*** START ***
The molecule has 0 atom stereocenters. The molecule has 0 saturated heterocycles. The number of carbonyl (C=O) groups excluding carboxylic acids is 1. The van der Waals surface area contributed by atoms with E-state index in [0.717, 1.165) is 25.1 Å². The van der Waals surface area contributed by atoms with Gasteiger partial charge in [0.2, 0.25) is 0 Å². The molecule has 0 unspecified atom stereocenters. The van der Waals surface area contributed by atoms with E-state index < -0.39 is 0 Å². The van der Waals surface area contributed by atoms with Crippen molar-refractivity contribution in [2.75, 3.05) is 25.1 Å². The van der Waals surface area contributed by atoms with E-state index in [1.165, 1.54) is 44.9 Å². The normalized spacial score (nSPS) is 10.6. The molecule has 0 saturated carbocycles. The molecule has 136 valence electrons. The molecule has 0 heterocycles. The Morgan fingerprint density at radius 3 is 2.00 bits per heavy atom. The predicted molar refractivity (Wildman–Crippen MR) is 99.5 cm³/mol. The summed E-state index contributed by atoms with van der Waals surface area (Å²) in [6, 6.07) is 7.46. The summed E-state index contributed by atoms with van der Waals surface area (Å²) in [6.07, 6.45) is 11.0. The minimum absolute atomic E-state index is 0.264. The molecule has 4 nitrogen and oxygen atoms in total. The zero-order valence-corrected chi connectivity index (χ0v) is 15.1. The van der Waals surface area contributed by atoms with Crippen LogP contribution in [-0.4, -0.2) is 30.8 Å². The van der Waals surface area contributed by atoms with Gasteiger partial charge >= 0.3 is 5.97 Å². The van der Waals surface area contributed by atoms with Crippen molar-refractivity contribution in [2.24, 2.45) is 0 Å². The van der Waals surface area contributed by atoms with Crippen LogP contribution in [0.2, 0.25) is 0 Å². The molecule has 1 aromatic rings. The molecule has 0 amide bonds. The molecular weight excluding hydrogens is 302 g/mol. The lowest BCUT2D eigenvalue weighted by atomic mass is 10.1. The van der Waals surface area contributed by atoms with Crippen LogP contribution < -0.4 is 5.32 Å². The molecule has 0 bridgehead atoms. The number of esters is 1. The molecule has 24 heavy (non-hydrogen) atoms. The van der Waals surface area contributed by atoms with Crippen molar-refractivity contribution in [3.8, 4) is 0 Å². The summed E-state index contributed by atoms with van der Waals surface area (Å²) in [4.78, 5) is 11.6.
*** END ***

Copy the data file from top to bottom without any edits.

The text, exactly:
The molecule has 0 atom stereocenters. The molecule has 0 saturated heterocycles. The number of carbonyl (C=O) groups excluding carboxylic acids is 1. The van der Waals surface area contributed by atoms with E-state index in [0.717, 1.165) is 25.1 Å². The van der Waals surface area contributed by atoms with Gasteiger partial charge in [0.2, 0.25) is 0 Å². The molecule has 0 unspecified atom stereocenters. The van der Waals surface area contributed by atoms with E-state index < -0.39 is 0 Å². The van der Waals surface area contributed by atoms with Crippen molar-refractivity contribution in [2.75, 3.05) is 25.1 Å². The van der Waals surface area contributed by atoms with E-state index in [1.165, 1.54) is 44.9 Å². The normalized spacial score (nSPS) is 10.6. The molecule has 0 saturated carbocycles. The molecule has 136 valence electrons. The molecule has 0 heterocycles. The Morgan fingerprint density at radius 3 is 2.00 bits per heavy atom. The predicted molar refractivity (Wildman–Crippen MR) is 99.5 cm³/mol. The summed E-state index contributed by atoms with van der Waals surface area (Å²) in [6, 6.07) is 7.46. The summed E-state index contributed by atoms with van der Waals surface area (Å²) in [6.07, 6.45) is 11.0. The minimum absolute atomic E-state index is 0.264. The molecule has 4 nitrogen and oxygen atoms in total. The zero-order valence-corrected chi connectivity index (χ0v) is 15.1. The van der Waals surface area contributed by atoms with Crippen LogP contribution in [-0.4, -0.2) is 30.8 Å². The van der Waals surface area contributed by atoms with Gasteiger partial charge >= 0.3 is 5.97 Å². The van der Waals surface area contributed by atoms with Crippen molar-refractivity contribution in [2.24, 2.45) is 0 Å². The van der Waals surface area contributed by atoms with Crippen LogP contribution in [0.2, 0.25) is 0 Å². The molecule has 1 aromatic rings. The molecule has 0 amide bonds. The molecular weight excluding hydrogens is 302 g/mol. The lowest BCUT2D eigenvalue weighted by atomic mass is 10.1. The van der Waals surface area contributed by atoms with Crippen LogP contribution < -0.4 is 5.32 Å². The molecule has 0 bridgehead atoms. The number of esters is 1. The molecule has 24 heavy (non-hydrogen) atoms. The van der Waals surface area contributed by atoms with Crippen molar-refractivity contribution in [3.8, 4) is 0 Å². The summed E-state index contributed by atoms with van der Waals surface area (Å²) in [4.78, 5) is 11.6.